In 2009 I published The De Vere Code, which demonstrates that the poems published as Shake-speare's Sonnets in 1609 were in written, not by William Shaksper from Stratford-on-Avon, but by Edward de Vere, Earl of Oxford, a nobleman at the court of Queen Elizabeth I.
As the promotional bandwagon for Roland Emmerich's Stratford-baiting Anonymous gets under way, this blog will chronicle the next few months in the life of The De Vere Code, to see how its arguments, and the wider case for Edward de Vere, fare during this time of unprecedented scrutiny around all things Authorship…
Monday, 24 October 2011
Friday, 21 October 2011
Wednesday, 19 October 2011
"None of which would matter very much were there not something repellent at the heart of the theory, and that something is the toad, snobbery—the engine that drives the Oxfordian case against the son of the Stratford glover John Shakespeare. John was indeed illiterate. But his son was not, as we know incontrovertibly from no fewer than six surviving signatures in Shakespeare’s own flowing hand, the first from 1612, when he was giving evidence in a domestic lawsuit."
Monday, 17 October 2011
Saturday, 8 October 2011
Thursday, 6 October 2011
The review is lengthy, but worth a look, as Niederkorn provides an all-too-rare example of what Shakespeare lit crit might look like if it were to be accepted that there is an authorship question. He reviews Beauclerk's book as if it contains an argument, rather than as a work of paranoid fantasy. He's interested in the interesting stuff, and sceptical of many of the claims - in other words, he's not a loony. Perhaps the future belongs to the Allfordians.
Friday, 30 September 2011
The Anonymous debate is showing its first signs of breaking out of the confines of movie blogs, as a mini-row breaks out in the Times Higher Ed over an entry in the previously mentioned Sixty Minutes with Shakespeare, the Shakespeare Birthplace Trust's pre-emptive volley against the anti-Stratfordians:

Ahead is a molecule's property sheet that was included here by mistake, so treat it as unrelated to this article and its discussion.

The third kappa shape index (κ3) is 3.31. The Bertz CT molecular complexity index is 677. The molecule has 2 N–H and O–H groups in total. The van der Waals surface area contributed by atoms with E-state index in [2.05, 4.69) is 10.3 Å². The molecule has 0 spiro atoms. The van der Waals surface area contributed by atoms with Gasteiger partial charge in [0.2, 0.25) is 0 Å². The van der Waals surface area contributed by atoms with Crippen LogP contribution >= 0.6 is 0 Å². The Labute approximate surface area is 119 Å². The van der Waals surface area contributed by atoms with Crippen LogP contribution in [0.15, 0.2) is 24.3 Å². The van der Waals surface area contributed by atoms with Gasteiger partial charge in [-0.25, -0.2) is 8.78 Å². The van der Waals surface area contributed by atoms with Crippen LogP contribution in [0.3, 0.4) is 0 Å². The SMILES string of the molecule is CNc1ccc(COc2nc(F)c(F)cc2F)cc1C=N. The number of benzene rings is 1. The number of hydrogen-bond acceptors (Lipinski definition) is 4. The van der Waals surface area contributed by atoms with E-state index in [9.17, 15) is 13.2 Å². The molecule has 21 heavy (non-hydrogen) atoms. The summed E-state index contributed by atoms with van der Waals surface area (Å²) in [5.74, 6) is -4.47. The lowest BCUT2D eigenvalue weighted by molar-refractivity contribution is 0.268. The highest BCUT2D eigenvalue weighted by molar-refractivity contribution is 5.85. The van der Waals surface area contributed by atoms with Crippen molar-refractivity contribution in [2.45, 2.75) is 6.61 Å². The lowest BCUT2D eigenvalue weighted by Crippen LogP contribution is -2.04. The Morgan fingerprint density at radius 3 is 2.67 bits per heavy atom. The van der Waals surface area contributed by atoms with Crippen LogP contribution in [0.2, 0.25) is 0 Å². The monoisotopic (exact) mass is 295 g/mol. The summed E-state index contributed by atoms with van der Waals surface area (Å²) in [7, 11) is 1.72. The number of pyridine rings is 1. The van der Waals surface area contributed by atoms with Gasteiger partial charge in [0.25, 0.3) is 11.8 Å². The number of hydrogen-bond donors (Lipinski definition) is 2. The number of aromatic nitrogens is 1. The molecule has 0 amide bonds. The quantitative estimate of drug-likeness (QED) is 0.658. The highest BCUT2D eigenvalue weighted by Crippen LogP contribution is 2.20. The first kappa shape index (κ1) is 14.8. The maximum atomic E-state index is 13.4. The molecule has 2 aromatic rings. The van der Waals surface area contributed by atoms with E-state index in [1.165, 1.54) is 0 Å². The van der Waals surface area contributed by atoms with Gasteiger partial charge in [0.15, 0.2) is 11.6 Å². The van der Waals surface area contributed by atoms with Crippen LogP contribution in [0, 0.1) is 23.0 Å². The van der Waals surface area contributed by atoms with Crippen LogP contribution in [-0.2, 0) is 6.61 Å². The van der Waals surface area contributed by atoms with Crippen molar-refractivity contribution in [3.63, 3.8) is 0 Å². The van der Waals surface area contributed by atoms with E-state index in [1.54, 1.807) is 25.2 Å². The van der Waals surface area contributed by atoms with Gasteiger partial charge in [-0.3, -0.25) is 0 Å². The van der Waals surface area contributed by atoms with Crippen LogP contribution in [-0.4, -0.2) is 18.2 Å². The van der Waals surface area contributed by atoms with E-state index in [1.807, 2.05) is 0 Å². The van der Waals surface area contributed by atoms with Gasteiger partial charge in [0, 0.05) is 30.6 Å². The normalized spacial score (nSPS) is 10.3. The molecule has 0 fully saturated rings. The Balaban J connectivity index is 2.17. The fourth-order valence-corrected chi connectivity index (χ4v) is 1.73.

"William Leahy, head of the School of Arts at Brunel University, was startled to discover one contributor questioning the "intellectual justification" of "degrees awarded to those doubting Shakespeare's authorship at Brunel and Concordia (Oregon) universities"."
In a bizarre twist to the "Snobs, snobs, yer all snobs" accusation levelled against Oxfordians, it seems the academic establishment is now turning on its own. Again, it all comes down to whether you think the authorship of Shakespeare's works is a subject worthy of serious study. Some clearly don't. But some, like Brunel, do. But whichever side one is on, I don't think the Brunel course, or even a module on it, is entitled "Proving Stratfordians Wrong", let alone "Solving the Authorship Question", and the idea that exploring a subject indicates that one is not intellectually the full shilling is, of course, snobbery par excellence. Perhaps Brunel should award James Shapiro, and Alan Nelson honorary degrees. They are after all academics, and they have published on the authorship question. It wasn't beneath them.
PS: Having met William Leahy, I know that he's an extremely serious academic. But then I would say that, as he was kind enough to read The De Vere Code in manuscript, and described it as 'convincing', among other things. But, and it's a big but he said, the difficulty I would face was getting anyone to take encipherment seriously, as it was a subject so tarnished (and rightly so I reckon) - by the Baconian nonsense of the late-19th and early-20th centuries.
That has turned out to be true enough. As I have discovered, in a landscape already over-populated by ostracised fanatics, the cipher-discoverer is the loneliest loony of them all.